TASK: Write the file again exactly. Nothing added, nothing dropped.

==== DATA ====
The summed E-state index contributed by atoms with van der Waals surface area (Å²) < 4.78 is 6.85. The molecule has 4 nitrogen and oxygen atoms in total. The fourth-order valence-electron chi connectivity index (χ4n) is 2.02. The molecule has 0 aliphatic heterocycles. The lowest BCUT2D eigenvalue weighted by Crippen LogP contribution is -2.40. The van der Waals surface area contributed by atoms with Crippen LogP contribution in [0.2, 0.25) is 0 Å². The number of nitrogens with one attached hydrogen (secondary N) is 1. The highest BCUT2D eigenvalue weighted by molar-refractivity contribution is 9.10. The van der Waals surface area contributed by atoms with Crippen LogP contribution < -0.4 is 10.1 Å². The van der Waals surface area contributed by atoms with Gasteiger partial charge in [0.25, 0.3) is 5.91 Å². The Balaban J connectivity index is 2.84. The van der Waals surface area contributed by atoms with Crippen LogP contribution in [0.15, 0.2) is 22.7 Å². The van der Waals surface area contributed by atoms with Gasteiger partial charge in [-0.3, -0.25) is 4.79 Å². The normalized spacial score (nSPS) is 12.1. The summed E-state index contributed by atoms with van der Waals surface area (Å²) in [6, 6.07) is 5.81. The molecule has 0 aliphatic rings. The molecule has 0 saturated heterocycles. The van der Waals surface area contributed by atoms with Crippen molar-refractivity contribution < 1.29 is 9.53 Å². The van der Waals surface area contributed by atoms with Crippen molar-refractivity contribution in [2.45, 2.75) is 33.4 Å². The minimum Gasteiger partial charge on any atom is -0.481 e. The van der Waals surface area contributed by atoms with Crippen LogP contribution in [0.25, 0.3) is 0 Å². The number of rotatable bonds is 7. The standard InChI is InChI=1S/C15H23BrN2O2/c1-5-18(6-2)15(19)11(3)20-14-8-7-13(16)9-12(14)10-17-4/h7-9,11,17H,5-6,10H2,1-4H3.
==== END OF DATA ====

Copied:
The summed E-state index contributed by atoms with van der Waals surface area (Å²) < 4.78 is 6.85. The molecule has 4 nitrogen and oxygen atoms in total. The fourth-order valence-electron chi connectivity index (χ4n) is 2.02. The molecule has 0 aliphatic heterocycles. The lowest BCUT2D eigenvalue weighted by Crippen LogP contribution is -2.40. The van der Waals surface area contributed by atoms with Crippen LogP contribution in [0.2, 0.25) is 0 Å². The number of nitrogens with one attached hydrogen (secondary N) is 1. The highest BCUT2D eigenvalue weighted by molar-refractivity contribution is 9.10. The van der Waals surface area contributed by atoms with Crippen LogP contribution < -0.4 is 10.1 Å². The van der Waals surface area contributed by atoms with Gasteiger partial charge in [0.25, 0.3) is 5.91 Å². The Balaban J connectivity index is 2.84. The van der Waals surface area contributed by atoms with Crippen LogP contribution in [0.15, 0.2) is 22.7 Å². The van der Waals surface area contributed by atoms with Gasteiger partial charge in [-0.3, -0.25) is 4.79 Å². The normalized spacial score (nSPS) is 12.1. The summed E-state index contributed by atoms with van der Waals surface area (Å²) in [6, 6.07) is 5.81. The molecule has 0 aliphatic rings. The molecule has 0 saturated heterocycles. The van der Waals surface area contributed by atoms with Crippen molar-refractivity contribution < 1.29 is 9.53 Å². The van der Waals surface area contributed by atoms with Crippen molar-refractivity contribution in [2.45, 2.75) is 33.4 Å². The minimum Gasteiger partial charge on any atom is -0.481 e. The van der Waals surface area contributed by atoms with Crippen LogP contribution in [0.25, 0.3) is 0 Å². The number of rotatable bonds is 7. The standard InChI is InChI=1S/C15H23BrN2O2/c1-5-18(6-2)15(19)11(3)20-14-8-7-13(16)9-12(14)10-17-4/h7-9,11,17H,5-6,10H2,1-4H3.